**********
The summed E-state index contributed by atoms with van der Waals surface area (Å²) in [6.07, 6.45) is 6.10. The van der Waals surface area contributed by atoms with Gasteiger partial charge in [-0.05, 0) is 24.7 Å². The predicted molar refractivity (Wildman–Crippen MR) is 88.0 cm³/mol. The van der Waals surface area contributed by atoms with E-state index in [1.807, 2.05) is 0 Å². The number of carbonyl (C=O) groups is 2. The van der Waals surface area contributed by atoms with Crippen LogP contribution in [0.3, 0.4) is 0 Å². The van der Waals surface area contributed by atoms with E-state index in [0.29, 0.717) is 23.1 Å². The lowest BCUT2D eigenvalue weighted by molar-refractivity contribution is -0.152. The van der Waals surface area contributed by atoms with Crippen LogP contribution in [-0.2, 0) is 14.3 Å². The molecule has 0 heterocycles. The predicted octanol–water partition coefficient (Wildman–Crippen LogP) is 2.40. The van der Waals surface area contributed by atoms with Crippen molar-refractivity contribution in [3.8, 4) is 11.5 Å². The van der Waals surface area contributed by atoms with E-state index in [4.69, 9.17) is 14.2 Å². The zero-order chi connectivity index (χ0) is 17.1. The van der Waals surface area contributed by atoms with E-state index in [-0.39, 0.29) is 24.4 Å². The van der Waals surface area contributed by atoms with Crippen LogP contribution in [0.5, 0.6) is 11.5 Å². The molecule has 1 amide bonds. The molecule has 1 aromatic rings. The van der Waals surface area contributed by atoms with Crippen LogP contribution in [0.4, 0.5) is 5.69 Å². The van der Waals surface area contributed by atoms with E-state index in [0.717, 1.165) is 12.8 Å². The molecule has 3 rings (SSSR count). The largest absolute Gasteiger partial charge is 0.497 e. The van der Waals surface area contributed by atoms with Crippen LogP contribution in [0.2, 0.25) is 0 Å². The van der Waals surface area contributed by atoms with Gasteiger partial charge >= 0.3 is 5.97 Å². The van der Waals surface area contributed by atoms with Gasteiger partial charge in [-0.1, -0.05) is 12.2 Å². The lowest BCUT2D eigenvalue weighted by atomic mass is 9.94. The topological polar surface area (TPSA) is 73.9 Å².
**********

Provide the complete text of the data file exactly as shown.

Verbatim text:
The summed E-state index contributed by atoms with van der Waals surface area (Å²) in [6.07, 6.45) is 6.10. The van der Waals surface area contributed by atoms with Gasteiger partial charge in [-0.05, 0) is 24.7 Å². The predicted molar refractivity (Wildman–Crippen MR) is 88.0 cm³/mol. The van der Waals surface area contributed by atoms with E-state index in [1.807, 2.05) is 0 Å². The number of carbonyl (C=O) groups is 2. The van der Waals surface area contributed by atoms with Crippen LogP contribution in [0.3, 0.4) is 0 Å². The van der Waals surface area contributed by atoms with E-state index in [0.29, 0.717) is 23.1 Å². The lowest BCUT2D eigenvalue weighted by molar-refractivity contribution is -0.152. The van der Waals surface area contributed by atoms with Crippen LogP contribution in [-0.2, 0) is 14.3 Å². The molecule has 0 heterocycles. The predicted octanol–water partition coefficient (Wildman–Crippen LogP) is 2.40. The van der Waals surface area contributed by atoms with Crippen molar-refractivity contribution in [3.8, 4) is 11.5 Å². The van der Waals surface area contributed by atoms with E-state index in [4.69, 9.17) is 14.2 Å². The zero-order chi connectivity index (χ0) is 17.1. The van der Waals surface area contributed by atoms with E-state index in [-0.39, 0.29) is 24.4 Å². The van der Waals surface area contributed by atoms with Crippen LogP contribution in [0.5, 0.6) is 11.5 Å². The molecule has 1 amide bonds. The molecule has 1 aromatic rings. The van der Waals surface area contributed by atoms with Crippen LogP contribution in [0.4, 0.5) is 5.69 Å². The van der Waals surface area contributed by atoms with E-state index in [0.717, 1.165) is 12.8 Å². The molecule has 3 rings (SSSR count). The largest absolute Gasteiger partial charge is 0.497 e. The van der Waals surface area contributed by atoms with Crippen LogP contribution in [0.2, 0.25) is 0 Å². The van der Waals surface area contributed by atoms with Gasteiger partial charge >= 0.3 is 5.97 Å². The van der Waals surface area contributed by atoms with Gasteiger partial charge in [-0.1, -0.05) is 12.2 Å². The lowest BCUT2D eigenvalue weighted by atomic mass is 9.94. The topological polar surface area (TPSA) is 73.9 Å².